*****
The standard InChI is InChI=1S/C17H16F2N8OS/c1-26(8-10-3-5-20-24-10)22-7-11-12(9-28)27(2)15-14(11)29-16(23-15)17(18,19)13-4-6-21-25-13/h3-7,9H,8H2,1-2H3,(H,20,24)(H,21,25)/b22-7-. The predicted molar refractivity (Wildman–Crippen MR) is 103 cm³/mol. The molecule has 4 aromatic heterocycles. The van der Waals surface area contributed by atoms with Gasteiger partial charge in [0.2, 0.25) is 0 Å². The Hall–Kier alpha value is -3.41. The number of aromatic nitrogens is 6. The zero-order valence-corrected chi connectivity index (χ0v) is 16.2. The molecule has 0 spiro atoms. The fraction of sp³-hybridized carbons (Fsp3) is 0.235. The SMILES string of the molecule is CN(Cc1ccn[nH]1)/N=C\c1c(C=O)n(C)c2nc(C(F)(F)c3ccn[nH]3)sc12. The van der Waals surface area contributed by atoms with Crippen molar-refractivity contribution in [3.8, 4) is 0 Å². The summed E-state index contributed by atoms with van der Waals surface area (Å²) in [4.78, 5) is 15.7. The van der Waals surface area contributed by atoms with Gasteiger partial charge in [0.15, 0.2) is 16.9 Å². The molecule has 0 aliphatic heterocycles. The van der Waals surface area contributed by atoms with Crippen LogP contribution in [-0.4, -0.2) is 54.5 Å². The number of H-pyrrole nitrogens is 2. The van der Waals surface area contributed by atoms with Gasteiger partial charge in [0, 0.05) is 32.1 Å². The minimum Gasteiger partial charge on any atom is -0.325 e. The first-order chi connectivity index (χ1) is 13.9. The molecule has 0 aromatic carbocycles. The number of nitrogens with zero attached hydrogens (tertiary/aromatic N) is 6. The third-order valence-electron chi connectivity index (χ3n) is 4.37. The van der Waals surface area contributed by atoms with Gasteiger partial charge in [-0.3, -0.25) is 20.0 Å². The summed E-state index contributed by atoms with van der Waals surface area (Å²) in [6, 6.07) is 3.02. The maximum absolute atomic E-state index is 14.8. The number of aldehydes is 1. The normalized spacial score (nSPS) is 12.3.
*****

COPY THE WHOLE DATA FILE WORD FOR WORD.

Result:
The standard InChI is InChI=1S/C17H16F2N8OS/c1-26(8-10-3-5-20-24-10)22-7-11-12(9-28)27(2)15-14(11)29-16(23-15)17(18,19)13-4-6-21-25-13/h3-7,9H,8H2,1-2H3,(H,20,24)(H,21,25)/b22-7-. The predicted molar refractivity (Wildman–Crippen MR) is 103 cm³/mol. The molecule has 4 aromatic heterocycles. The van der Waals surface area contributed by atoms with Gasteiger partial charge in [0.2, 0.25) is 0 Å². The Hall–Kier alpha value is -3.41. The number of aromatic nitrogens is 6. The zero-order valence-corrected chi connectivity index (χ0v) is 16.2. The molecule has 0 spiro atoms. The fraction of sp³-hybridized carbons (Fsp3) is 0.235. The SMILES string of the molecule is CN(Cc1ccn[nH]1)/N=C\c1c(C=O)n(C)c2nc(C(F)(F)c3ccn[nH]3)sc12. The van der Waals surface area contributed by atoms with Crippen molar-refractivity contribution in [3.8, 4) is 0 Å². The summed E-state index contributed by atoms with van der Waals surface area (Å²) in [4.78, 5) is 15.7. The van der Waals surface area contributed by atoms with Gasteiger partial charge in [0.15, 0.2) is 16.9 Å². The molecule has 0 aliphatic heterocycles. The van der Waals surface area contributed by atoms with Crippen LogP contribution in [-0.4, -0.2) is 54.5 Å². The number of H-pyrrole nitrogens is 2. The van der Waals surface area contributed by atoms with Gasteiger partial charge in [0, 0.05) is 32.1 Å². The minimum Gasteiger partial charge on any atom is -0.325 e. The first-order chi connectivity index (χ1) is 13.9. The molecule has 0 aromatic carbocycles. The number of nitrogens with zero attached hydrogens (tertiary/aromatic N) is 6. The third-order valence-electron chi connectivity index (χ3n) is 4.37. The van der Waals surface area contributed by atoms with Gasteiger partial charge in [-0.3, -0.25) is 20.0 Å². The summed E-state index contributed by atoms with van der Waals surface area (Å²) in [6, 6.07) is 3.02. The maximum absolute atomic E-state index is 14.8. The number of aldehydes is 1. The normalized spacial score (nSPS) is 12.3.